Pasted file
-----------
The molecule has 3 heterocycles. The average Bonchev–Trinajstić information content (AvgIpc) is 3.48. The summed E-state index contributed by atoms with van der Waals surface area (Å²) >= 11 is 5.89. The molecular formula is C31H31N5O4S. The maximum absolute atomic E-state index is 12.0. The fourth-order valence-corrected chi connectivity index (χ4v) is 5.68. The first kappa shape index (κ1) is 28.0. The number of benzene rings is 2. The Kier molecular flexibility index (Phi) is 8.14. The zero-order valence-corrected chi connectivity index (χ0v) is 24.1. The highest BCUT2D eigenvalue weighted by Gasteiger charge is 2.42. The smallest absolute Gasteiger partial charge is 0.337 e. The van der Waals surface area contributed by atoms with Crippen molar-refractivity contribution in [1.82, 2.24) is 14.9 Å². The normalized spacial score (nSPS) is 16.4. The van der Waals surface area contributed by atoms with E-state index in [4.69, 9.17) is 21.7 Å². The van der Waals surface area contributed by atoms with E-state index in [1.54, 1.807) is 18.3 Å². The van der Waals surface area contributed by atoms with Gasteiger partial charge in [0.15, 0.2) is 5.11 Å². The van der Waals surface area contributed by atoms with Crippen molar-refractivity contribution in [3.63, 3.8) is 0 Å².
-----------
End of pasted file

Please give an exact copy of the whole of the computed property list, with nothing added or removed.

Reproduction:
The molecule has 3 heterocycles. The average Bonchev–Trinajstić information content (AvgIpc) is 3.48. The summed E-state index contributed by atoms with van der Waals surface area (Å²) >= 11 is 5.89. The molecular formula is C31H31N5O4S. The maximum absolute atomic E-state index is 12.0. The fourth-order valence-corrected chi connectivity index (χ4v) is 5.68. The first kappa shape index (κ1) is 28.0. The number of benzene rings is 2. The Kier molecular flexibility index (Phi) is 8.14. The zero-order valence-corrected chi connectivity index (χ0v) is 24.1. The highest BCUT2D eigenvalue weighted by Gasteiger charge is 2.42. The smallest absolute Gasteiger partial charge is 0.337 e. The van der Waals surface area contributed by atoms with Crippen molar-refractivity contribution in [1.82, 2.24) is 14.9 Å². The normalized spacial score (nSPS) is 16.4. The van der Waals surface area contributed by atoms with E-state index in [4.69, 9.17) is 21.7 Å². The van der Waals surface area contributed by atoms with E-state index in [1.54, 1.807) is 18.3 Å². The van der Waals surface area contributed by atoms with Gasteiger partial charge in [0.15, 0.2) is 5.11 Å². The van der Waals surface area contributed by atoms with Crippen molar-refractivity contribution in [3.63, 3.8) is 0 Å².